Try new systems or tools

It can be easier to establish new habits when your workload is lighter. Maybe you want to take control of your email inbox or try a new time management tool. Test it out and see how it goes!

Not sure where to start? Ask a coworker what systems or tools they use to stay organized. To get the best advice, be honest with them about what problem you’re trying to solve, whether it’s an unruly inbox or keeping track of a project with many moving parts.

And if you feel like your current systems are already running smoothly, it’s okay to skip this suggestion. After all, if it ain’t broke, don’t fix it. Right?

Spend time with coworkers

For some of us, it can be hard to find time to go out to lunch or coffee with coworkers during the pace of a regular work week. But those kinds of informal interactions are important for establishing positive relationships with colleagues, which can make the office a happier and more productive place.

Invest in building those relationships during the holiday slowdown, and get creative with how you spend your time. Gather a few coworkers in an unused conference room for a brown-bag lunch, organize an office potluck with other people on your floor, or make a point to have a real conversation in the morning, beyond the usual, quick hellos.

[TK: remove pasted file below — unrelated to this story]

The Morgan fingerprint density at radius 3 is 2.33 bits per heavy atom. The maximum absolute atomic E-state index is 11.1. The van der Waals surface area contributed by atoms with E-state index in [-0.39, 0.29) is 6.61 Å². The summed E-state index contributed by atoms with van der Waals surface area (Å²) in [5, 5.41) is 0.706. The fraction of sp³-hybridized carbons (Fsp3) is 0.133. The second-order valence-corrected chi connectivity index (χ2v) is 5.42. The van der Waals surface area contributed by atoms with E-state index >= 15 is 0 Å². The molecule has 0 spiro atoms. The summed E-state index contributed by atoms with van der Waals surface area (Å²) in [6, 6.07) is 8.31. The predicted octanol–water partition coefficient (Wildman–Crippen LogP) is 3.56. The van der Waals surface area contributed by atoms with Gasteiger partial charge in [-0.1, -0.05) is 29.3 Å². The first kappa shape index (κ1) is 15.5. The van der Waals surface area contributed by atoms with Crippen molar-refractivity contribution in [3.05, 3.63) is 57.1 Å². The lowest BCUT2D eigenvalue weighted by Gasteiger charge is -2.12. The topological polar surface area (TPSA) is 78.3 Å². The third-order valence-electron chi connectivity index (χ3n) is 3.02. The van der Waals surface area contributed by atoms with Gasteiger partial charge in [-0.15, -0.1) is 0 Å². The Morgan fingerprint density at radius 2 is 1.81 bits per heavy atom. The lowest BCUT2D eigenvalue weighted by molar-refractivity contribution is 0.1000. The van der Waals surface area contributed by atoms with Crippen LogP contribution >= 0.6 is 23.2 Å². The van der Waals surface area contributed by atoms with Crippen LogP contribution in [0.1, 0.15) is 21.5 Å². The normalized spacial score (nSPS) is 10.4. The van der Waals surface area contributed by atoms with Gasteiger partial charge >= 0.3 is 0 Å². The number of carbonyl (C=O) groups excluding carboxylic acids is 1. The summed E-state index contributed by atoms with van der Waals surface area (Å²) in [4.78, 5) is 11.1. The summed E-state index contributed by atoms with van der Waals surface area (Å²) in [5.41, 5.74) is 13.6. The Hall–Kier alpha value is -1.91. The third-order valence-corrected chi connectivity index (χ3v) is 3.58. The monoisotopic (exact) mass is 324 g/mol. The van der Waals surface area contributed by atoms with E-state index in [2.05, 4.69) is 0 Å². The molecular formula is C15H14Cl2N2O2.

This can also be a great time to branch out and get to know colleagues that you don’t often work with. If there are only a handful of you in the office, band together and keep each other company!

Reflect on your 2017 accomplishments

The end of year is already a time of reflection, so you may as well extend that spirit to your workplace. And reflecting on your accomplishments will put you in a good place for your next performance review, whether it’s one month or 12 months away.

Here are a few questions to get you started:

  • What outcomes am I most proud of from my work this year?
  • What notable outcomes did I contribute to that helped my organization further its mission or make a lasting impact?
  • How have I grown professionally in the past year? How has my professional growth helped my organization succeed?
  • How did I do in meeting my goals this year? If I feel short, what factors contributed to that result, and how can I learn from the experience?

Pro Tip: If you’re still looking for New Year’s resolutions, try committing to regularly tracking your accomplishments so you won’t be starting from scratch when you revisit these questions in December 2018.

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Tell us how you take advantage of a slow time at your office. What else would you add to this list?

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As a nonprofit advocacy professional living in Washington, D.C., Deborah works with groups across the country to educate their communities and lawmakers about public policies that can help low-income residents make ends meet. She is passionate about helping people connect their interests to a cause they believe in and empowering them to take action.